Program Evaluation Financing                
Total, Program Level   $521,528   $541,662   $541,662    

1 All Subtotal and Total numbers may not add due to rounding.
2 All numbers in italics and brackets are non-add.
3 Includes mandatory financing.


Major Changes in the Fiscal Year 2017 Presidentís Budget Request

Major changes by budget mechanism and / or budget activity detail are briefly described below. Note that there may be overlap between budget mechanism and activity detail and these highlights will not sum to the total change for the FY 2017 Presidentís Budget for NIAMS, which is flat over the FY 2016 Enacted level, for a total of $541.662 million.

Research Project Grants (-$0.240 million; total $356.751 million): NIAMS will support a total of 981 Research Project Grant (RPG) awards in FY 2017. Noncompeting awards will decrease by 4 awards but increase by $3.680 million. Competing RPGs will decrease by 14 awards and $4.838 million. NIAMS continues to place a priority on support to new investigators.

Research Training (+$0.240 million; total $15.208 million): NIAMS will support 295 pre- and postdoctoral trainees in full-time training positions, an increase of 5 positions more than the FY 2016 Enacted Level. Support for NRSA training mechanism will be increased by $0.240 million amount to cover the cost of increased stipends.


Summary of Changes

Summary of Changes
(Dollars in Thousands)
FY 2016 Enacted $541,662
FY 2017 President's Budget $541,662
Net change $0
CHANGES FY 2017 President's Budget1 Change from FY 2016
FTEs Budget
FTEs Budget
A. Built-in:
1. Intramural Research:
a. Annualization of January 2016
pay increase & benefits
  $20,684   $63
b. January FY 2017 pay increase
& benefits
  20,684   124
c. Two less days of pay   20,684   -160
d. Differences attributable to
change in FTE
  20,684   0
e. Payment for centrally furnished
  10,085   340
f. Increased cost of laboratory supplies,
materials, other expenses, and
non-recurring costs
  25,525   -550
Subtotal       -$183

2. Research Management and Support:
a. Annualization of January 2016 pay
increase & benefits
  $16,726   $51
b. January FY 2017 pay increase
& benefits
  16,726   99
c. Two less days of pay   16,726   -129
d. Differences attributable to
change in FTE
  16,726   0
e. Payment for centrally furnished
  3,899   95
f. Increased cost of laboratory supplies,
materials, other expenses, and
non-recurring costs
  9,288   -266
Subtotal       -$150

Subtotal, Built-in


Summary of Changes
(Dollars in Thousands)
FY 2016 Enacted $541,662
FY 2017 President's Budget $541,662
Net change $0
  FY 2017 President's Budget1 Change from FY 2016
CHANGES No. Amount No. Amount
B. Program:
1. Research Project Grants:
a. Noncompeting 688 $259,140 -4 $3,680
b. Competing 243 80,940 -14 -4,838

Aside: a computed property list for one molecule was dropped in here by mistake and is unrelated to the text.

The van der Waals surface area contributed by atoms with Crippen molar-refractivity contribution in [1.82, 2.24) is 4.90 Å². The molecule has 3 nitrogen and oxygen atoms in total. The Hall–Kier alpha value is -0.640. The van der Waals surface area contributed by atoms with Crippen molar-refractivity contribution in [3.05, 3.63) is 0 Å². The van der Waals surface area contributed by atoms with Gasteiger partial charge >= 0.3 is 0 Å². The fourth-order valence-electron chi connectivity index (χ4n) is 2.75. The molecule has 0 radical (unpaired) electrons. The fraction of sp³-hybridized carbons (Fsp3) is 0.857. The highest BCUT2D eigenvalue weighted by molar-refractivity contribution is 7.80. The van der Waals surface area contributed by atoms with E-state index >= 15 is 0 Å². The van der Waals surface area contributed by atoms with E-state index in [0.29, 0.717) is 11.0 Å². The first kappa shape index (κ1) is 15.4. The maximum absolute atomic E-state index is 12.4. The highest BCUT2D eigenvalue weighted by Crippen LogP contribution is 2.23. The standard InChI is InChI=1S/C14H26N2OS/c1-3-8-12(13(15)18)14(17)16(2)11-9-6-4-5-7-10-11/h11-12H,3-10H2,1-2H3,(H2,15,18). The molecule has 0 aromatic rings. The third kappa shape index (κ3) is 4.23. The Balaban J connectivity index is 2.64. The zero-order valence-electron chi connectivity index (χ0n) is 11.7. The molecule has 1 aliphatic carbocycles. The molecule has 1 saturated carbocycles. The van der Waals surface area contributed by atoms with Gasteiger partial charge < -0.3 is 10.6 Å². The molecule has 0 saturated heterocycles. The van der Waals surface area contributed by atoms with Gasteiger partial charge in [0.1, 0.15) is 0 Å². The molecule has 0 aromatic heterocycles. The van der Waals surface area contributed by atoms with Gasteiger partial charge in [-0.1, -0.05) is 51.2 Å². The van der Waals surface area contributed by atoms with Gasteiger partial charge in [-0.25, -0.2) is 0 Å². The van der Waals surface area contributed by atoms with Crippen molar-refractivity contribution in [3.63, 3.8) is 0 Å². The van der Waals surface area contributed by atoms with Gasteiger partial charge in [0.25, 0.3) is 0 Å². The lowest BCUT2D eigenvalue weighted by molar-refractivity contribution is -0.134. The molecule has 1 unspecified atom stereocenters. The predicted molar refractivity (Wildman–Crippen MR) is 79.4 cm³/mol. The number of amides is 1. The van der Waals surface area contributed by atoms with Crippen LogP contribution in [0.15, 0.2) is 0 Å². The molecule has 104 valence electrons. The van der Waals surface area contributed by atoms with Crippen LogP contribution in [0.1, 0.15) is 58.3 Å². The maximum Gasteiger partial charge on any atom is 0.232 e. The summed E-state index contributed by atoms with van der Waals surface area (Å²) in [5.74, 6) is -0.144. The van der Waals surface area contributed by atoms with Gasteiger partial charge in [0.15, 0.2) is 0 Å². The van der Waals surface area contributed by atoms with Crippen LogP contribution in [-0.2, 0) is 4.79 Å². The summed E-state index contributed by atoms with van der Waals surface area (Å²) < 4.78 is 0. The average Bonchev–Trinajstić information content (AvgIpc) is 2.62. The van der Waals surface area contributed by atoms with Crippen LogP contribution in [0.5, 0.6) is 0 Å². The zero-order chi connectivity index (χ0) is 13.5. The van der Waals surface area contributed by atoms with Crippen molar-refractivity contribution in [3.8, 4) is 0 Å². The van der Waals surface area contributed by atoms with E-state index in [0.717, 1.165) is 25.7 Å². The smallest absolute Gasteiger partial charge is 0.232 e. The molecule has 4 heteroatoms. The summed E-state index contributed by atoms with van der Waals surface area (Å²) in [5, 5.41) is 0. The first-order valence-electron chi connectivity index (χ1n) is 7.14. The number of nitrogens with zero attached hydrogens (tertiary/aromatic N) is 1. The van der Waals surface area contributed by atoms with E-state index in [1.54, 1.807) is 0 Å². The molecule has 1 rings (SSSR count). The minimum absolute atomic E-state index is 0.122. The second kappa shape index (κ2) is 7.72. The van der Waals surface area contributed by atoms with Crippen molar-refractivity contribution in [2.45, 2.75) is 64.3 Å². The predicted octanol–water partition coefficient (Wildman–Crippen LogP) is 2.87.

c. SBIR/STTR 50 16,671 3 918
Subtotal, RPGs 981 $356,751 -15 -$240
2. Research Centers 42 $43,499 0 $0
3. Other Research 169 23,786 0 0
4. Research Training 295 15,208 5 240
5. Research and development contracts 45 16,211 0 0
Subtotal, Extramural   $455,455   $0
  FTEs   FTEs  
6. Intramural Research 135 $56,294 0 $183
7. Research Management and Support 104 29,913 0 150
8. Construction   0   0
9. Buildings and Facilities   0   0
Subtotal, Program 239 $541,662 0 $333
Total changes       $0

1 Includes mandatory financing.


Fiscal Year 2017 Budget Graphs

History of Budget Authority and FTEs:

Bar chart indicating funding levels (dollars in millions) for NIAMS from 2013 through 2017. 2013, $504.7;  2014, $520.4; 2015, $521.5; 2016, $541.7, 2017 $541.7.

Bar chart indicating FTE's by Fiscal Year from 2013 through 2017. 2013, 246; 2014, 242; 2015, 237; 2016, 239; 2017, 239.

Distribution by Mechanism:

FY 2017 Budget Mechanism Pie chart indicating funding for fiscal year 2017 by budget mechanism. The dollars are in thousands. The pie has 7 slices. From largest to smallest the amounts are: Research Project Grants, 66% and $356,751; Intramural Research, 10% and $56,294; Research Centers, 8% and $43,499; R.M. and S, 6% and $29,913; Other Research, 4% and $23,786; R&D Contracts, 3% and $16,211; Research Training, 3% and $15,208.

1Includes mandatory financing.

Change by Selected Mechanism:

Bar chart showing FY 2017 Estimate Percent Change from FY 2016 by Mechanism. There are 7 bars. From top to bottom they are: Research Project Grants, -0.07%; Research Centers, 0.00%; Other Research, 0.00%; Research Training, 1.60%; R&D Contracts, 0.00%; Intramural Research, 0.00%; Research Management and Support, 0.00%.


Budget Authority by Activity

Budget Authority by Activity¹
(Dollars in Thousands)
  FY 2015
FY 2016
FY 2017
President's Budget2
FY 2017 +/-
FY 2016
Extramural Research
FTEs Amount FTEs Amount FTEs Amount FTEs Amount
Arthritis and Rheumatic Diseases   $99,231   $103,051   $103,051   $0
Musculoskeletal Biology and Diseases   139,498   144,862   144,862   0
Bone Biology and Diseases   62,105   64,496   64,496   0
Muscle Biology and Diseases   65,347   67,863   67,863   0
Skin Biology and Diseases   72,369   75,183   75,183   0

  $438,577   $455,455   $455,455   $0

Intramural Research